Last week, a report from the Wall Street Journal said that Google is going to "fold Chrome OS into Android" by 2017, and that Google will show a preview of it as early as next year. Android now has over 1.4 billion active users globally, while Chrome OS still has only millions and a growth rate that can't match Android anytime soon (if ever). Thanks to Android's popularity, Google's new OS for notebooks could be the company's biggest competitor to Windows yet.
Windows has been declining in market share in the past few quarters, despite the launch of Windows 10 this summer. Because the upgrade was free, many chose to upgrade their old PCs to Windows 10 instead of buying new machines.
At some point, most people will still buy new PCs, but the rate at which they are doing it is slowing down. Many people prefer to prolong the lives of their notebooks and PCs and instead use the money they would have spent on new PCs to upgrade their smartphones.
In some ways, Android is already winning here, because most of the smartphones being purchased globally run Android. However, people will still need PCs for work even if smartphones eventually can fill 100 percent of their computing needs in their free time.
For a long time, there has been effectively only one real choice for PCs for most of the world -- Windows. However, Google could change this, especially in emerging markets, where for many people, Android is the only operating system they know.
Why Android Can Succeed Where Chrome OS Couldn't
Chrome OS got a few things right -- most importantly, on security. Chrome OS is likely the most secure operating system out there. However, this is true not just because Google's engineers thought of security from the ground up when they built it, but because it can mainly run only web applications, which can be sandboxed and isolated from the operating system almost completely.
Because that's also a limitation in functionality compared to other operating systems, Google has already been on a path to add more native application capabilities, from turning web apps into native apps with Native Client, to more recently allowing Android apps to run on Chrome OS.
At some point -- let's say 10 years from now -- it's likely Chrome OS would have become just another full-blown operating system, with many of the vulnerabilities full operating systems have, too. However, Google can't afford to wait another 10 years, and even if the OS itself would have all the capabilities it needs to run all sorts of native applications, it doesn't necessarily mean it would have been extremely popular 10 years from now.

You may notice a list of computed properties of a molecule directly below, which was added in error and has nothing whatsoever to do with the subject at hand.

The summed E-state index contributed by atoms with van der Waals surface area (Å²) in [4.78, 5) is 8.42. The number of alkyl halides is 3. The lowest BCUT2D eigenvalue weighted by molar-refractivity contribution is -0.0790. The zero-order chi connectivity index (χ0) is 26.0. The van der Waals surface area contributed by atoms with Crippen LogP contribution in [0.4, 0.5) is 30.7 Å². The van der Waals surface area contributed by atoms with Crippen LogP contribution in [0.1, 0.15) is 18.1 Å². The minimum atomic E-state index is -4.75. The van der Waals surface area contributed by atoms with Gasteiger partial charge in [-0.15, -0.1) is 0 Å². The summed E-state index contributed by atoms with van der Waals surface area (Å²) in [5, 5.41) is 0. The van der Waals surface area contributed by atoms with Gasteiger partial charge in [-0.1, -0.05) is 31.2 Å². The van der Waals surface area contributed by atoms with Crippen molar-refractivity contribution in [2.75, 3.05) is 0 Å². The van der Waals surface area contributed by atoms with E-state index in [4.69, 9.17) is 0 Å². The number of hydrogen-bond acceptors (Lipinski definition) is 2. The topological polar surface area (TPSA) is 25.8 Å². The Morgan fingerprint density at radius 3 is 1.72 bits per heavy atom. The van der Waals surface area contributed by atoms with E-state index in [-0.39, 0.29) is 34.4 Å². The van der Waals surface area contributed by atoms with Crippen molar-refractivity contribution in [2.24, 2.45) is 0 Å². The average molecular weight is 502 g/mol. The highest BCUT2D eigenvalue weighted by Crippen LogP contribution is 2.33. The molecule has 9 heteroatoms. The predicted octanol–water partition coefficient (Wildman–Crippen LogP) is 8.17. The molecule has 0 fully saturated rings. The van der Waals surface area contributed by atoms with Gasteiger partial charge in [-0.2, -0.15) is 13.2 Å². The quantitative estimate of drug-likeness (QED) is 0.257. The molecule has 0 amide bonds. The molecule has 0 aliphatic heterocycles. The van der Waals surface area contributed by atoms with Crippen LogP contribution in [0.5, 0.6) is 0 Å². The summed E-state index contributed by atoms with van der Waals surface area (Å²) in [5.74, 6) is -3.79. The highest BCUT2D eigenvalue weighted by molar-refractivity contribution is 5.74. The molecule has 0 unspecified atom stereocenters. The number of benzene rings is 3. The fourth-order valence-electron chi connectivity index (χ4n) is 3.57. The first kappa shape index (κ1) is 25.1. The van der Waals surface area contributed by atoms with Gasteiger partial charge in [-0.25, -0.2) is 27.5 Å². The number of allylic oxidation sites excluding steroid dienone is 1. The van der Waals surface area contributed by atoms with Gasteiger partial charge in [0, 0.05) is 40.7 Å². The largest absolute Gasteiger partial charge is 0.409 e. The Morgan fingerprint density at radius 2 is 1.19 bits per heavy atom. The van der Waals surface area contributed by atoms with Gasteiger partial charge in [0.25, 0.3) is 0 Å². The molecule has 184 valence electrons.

Android is already popular with almost a billion and a half users, which is roughly Windows' installed base right now, and its store contains 1.6 million apps. Granted, most of those apps likely wouldn't be of much use on a desktop computer anyway, but it shows the reach Android has with developers. If there were enough Android-based notebooks out there, chances are high that there would soon be many PC-style applications for these Android machines, too.
We've already seen Microsoft itself bring Office (opens in new tab) and many of its other productivity apps to Android tablets and smartphones. If Microsoft is already doing this because the Android install base is so large now that it can't be ignored, then other companies, small and large, would build productivity apps for Android PCs, too.
It also wouldn't be the first time Google has created an extension of Android in order to optimize it for a certain market. We have Android TV for smart TVs, Android Wear for smart watches, Android Auto for car entertainment systems, and even Brillo, the stripped-down Android OS for the Internet of Things.
The reason Google has already used extensions of Android for all of these markets instead of creating new operating systems is because of Android's enormous popularity and because it didn't want to create so much redundancy for its developers.
Why Android PCs Have Failed In The Past
Multiple companies have tried retrofitting Android for PCs for many years and have inevitably failed. The reason they failed is the same reason Windows 8 failed to gain significant traction on PCs and tablets.
Instead of a "one size fits all" user interface that works from smart watches to TVs, and only serves perhaps one of those many categories well, you need multiple solutions, each optimized for their form factors. Google didn't put the smartphone UI on smart watches and TVs. However, many other companies did use that interface for their Android-powered notebooks, and then nobody wanted those devices.
Google actually made a similar mistake with Chrome OS itself in the early days, by using a mostly browser-like UI for its entire operating system. It wasn't until Google added a taskbar and a better multi-window system to Chrome OS that many started considering Chrome OS as "practical." It wasn't the functionality that changed that much, but the interface itself, making it more appealing to users of "full operating systems."